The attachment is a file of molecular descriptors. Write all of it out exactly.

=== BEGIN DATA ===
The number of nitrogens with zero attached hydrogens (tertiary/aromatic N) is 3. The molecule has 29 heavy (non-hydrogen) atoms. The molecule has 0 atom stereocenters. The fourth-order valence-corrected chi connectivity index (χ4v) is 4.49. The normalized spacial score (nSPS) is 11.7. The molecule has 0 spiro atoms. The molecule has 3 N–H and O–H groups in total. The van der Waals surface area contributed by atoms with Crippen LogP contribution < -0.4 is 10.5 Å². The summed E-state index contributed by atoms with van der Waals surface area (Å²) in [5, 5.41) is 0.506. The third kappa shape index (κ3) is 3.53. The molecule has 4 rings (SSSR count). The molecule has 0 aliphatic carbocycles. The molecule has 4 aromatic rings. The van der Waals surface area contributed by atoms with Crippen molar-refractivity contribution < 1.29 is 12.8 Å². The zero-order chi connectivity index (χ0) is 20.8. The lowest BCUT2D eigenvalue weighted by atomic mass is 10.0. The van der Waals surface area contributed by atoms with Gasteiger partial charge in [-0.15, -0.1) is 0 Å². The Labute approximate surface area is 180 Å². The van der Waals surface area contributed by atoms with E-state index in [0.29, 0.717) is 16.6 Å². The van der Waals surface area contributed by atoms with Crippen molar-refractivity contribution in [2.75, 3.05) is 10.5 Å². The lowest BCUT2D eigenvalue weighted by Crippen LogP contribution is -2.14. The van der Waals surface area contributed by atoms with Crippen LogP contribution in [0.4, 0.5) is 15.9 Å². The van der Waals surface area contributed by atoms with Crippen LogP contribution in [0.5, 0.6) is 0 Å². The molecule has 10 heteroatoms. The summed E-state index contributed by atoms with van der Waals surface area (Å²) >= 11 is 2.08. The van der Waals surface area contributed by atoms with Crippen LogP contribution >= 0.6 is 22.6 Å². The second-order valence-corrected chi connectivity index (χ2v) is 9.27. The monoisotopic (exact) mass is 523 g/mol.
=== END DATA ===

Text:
The number of nitrogens with zero attached hydrogens (tertiary/aromatic N) is 3. The molecule has 29 heavy (non-hydrogen) atoms. The molecule has 0 atom stereocenters. The fourth-order valence-corrected chi connectivity index (χ4v) is 4.49. The normalized spacial score (nSPS) is 11.7. The molecule has 0 spiro atoms. The molecule has 3 N–H and O–H groups in total. The van der Waals surface area contributed by atoms with Crippen LogP contribution < -0.4 is 10.5 Å². The summed E-state index contributed by atoms with van der Waals surface area (Å²) in [5, 5.41) is 0.506. The third kappa shape index (κ3) is 3.53. The molecule has 4 rings (SSSR count). The molecule has 0 aliphatic carbocycles. The molecule has 4 aromatic rings. The van der Waals surface area contributed by atoms with Crippen molar-refractivity contribution < 1.29 is 12.8 Å². The zero-order chi connectivity index (χ0) is 20.8. The lowest BCUT2D eigenvalue weighted by atomic mass is 10.0. The van der Waals surface area contributed by atoms with Gasteiger partial charge in [-0.15, -0.1) is 0 Å². The Labute approximate surface area is 180 Å². The van der Waals surface area contributed by atoms with E-state index in [0.29, 0.717) is 16.6 Å². The van der Waals surface area contributed by atoms with Crippen molar-refractivity contribution in [2.75, 3.05) is 10.5 Å². The lowest BCUT2D eigenvalue weighted by Crippen LogP contribution is -2.14. The van der Waals surface area contributed by atoms with Crippen LogP contribution in [0.4, 0.5) is 15.9 Å². The van der Waals surface area contributed by atoms with Crippen LogP contribution in [0.5, 0.6) is 0 Å². The molecule has 10 heteroatoms. The summed E-state index contributed by atoms with van der Waals surface area (Å²) >= 11 is 2.08. The van der Waals surface area contributed by atoms with Crippen LogP contribution >= 0.6 is 22.6 Å². The second-order valence-corrected chi connectivity index (χ2v) is 9.27. The monoisotopic (exact) mass is 523 g/mol.